Gratitude and AdmirationI've known people in the software industry who work with serious eye issues, and I have an even greater first-hand admiration for their tenacity to stick with such a visual profession. I do try to learn as much as I can about web accessibility. I've participated in Open AIR Austin's accessible web design competitions, judged by Section 508 Guidelines for Web Accessibility. It was quite revealing when we were told to turn off our monitors and try to reserve plane tickets! Yet I know I can learn more and do more. Keith Soltys has a great blog entry, In the country of the blind, where he talks about not being sighted enough to drive, and gives a great example of blind Google engineer making a difference to others dealing with vision issues. I'm here as a reminder that it can happen to anyone. Guest author: Anne Gentle
In this BBC documentary, Peter White explores the history of Braille - from its revolutionary invention to its current decline in the face of modern digital technology. For information and Web service providers, what are the design and testing implications going forward? See The Story of Braille.
In Digital Web Magazine last month (September 16, 2008), Leona Tomlinson of Agoo IT wrote a great article: "Understanding disabilities when designing a website". While some of the information can be found in many places, Tomlinson distills a broad range of information in one article, making it ideal for sharing with those new to Web accessibility. She also organizes it by disability – including the often overlooked cognitive disabilities. Tomlinson provides snapshot statistics of people with disabilities in the U.K. and the U.S. By showing the data in raw numbers rather than percentages, you get – to my mind – a powerful sense of scope. The comments that follow the article are useful as well. Particularly useful is a reference to Ginny Redish and Mary Theophanes' article "Guidelines for Accessible and Usable Web Sites: Observing Users Who Work With Screen Readers" (.pdf) originally published in Interactions, this link is the the authors' version and includes figures not in the ACM publication.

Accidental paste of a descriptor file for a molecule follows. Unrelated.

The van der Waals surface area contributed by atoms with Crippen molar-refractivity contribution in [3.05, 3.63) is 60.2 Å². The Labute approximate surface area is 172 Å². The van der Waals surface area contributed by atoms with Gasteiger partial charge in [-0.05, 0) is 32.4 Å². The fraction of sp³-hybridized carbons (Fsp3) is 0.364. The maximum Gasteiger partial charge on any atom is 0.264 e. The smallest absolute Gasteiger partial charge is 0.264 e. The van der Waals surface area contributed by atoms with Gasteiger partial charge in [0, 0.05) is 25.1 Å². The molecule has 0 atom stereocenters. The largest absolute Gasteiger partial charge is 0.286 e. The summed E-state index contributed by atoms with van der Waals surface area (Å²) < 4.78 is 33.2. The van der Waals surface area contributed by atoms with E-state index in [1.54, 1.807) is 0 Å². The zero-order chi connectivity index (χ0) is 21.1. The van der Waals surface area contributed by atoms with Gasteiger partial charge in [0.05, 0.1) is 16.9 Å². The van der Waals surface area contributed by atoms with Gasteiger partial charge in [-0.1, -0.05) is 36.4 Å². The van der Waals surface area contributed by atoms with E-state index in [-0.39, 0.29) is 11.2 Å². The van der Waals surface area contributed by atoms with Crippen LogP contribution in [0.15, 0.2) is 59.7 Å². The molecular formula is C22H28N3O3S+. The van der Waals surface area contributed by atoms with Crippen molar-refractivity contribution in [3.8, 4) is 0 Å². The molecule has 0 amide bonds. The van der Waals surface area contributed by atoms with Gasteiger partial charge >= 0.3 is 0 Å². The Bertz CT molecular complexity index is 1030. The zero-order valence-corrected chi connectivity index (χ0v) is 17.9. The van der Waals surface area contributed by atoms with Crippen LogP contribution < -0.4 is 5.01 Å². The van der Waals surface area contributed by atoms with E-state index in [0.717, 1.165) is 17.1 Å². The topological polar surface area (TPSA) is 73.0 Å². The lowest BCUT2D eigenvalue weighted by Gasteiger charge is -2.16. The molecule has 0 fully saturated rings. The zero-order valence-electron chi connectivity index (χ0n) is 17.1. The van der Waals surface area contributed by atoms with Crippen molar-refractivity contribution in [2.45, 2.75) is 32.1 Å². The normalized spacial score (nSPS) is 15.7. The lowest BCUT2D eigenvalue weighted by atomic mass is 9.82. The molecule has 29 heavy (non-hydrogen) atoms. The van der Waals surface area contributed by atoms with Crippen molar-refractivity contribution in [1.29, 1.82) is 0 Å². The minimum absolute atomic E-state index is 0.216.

Guest author: Lori Gillen I was asked to prepare a persona on what users over the age of 50 may need to maximize their use of the STC Body of Knowledge portal. The Society for Technical Communication (STC) is currently developing a Body of Knowledge (BoK) portal where Technical Communicators can share their areas of expertise with each other. This portal will enable technical communicators to research specific areas of expertise, such as usability or content management. They will be able to obtain answers to their questions regarding professional development, education and training, and new techniques and technologies. The amount of expertise that they will be able to obtain from this portal is vast. In addition, the Body of Knowledge portal will encompass the entire scope of disciplines that use technical communication, adding value to our profession and showing professionals in other areas of the corporate world that technical communicators accomplish more than just writing. I presented a draft on the AccessAbility SIG discussion list and received some excellent feedback. The text that follows is the actual persona that I presented to the Body of Knowledge Committee.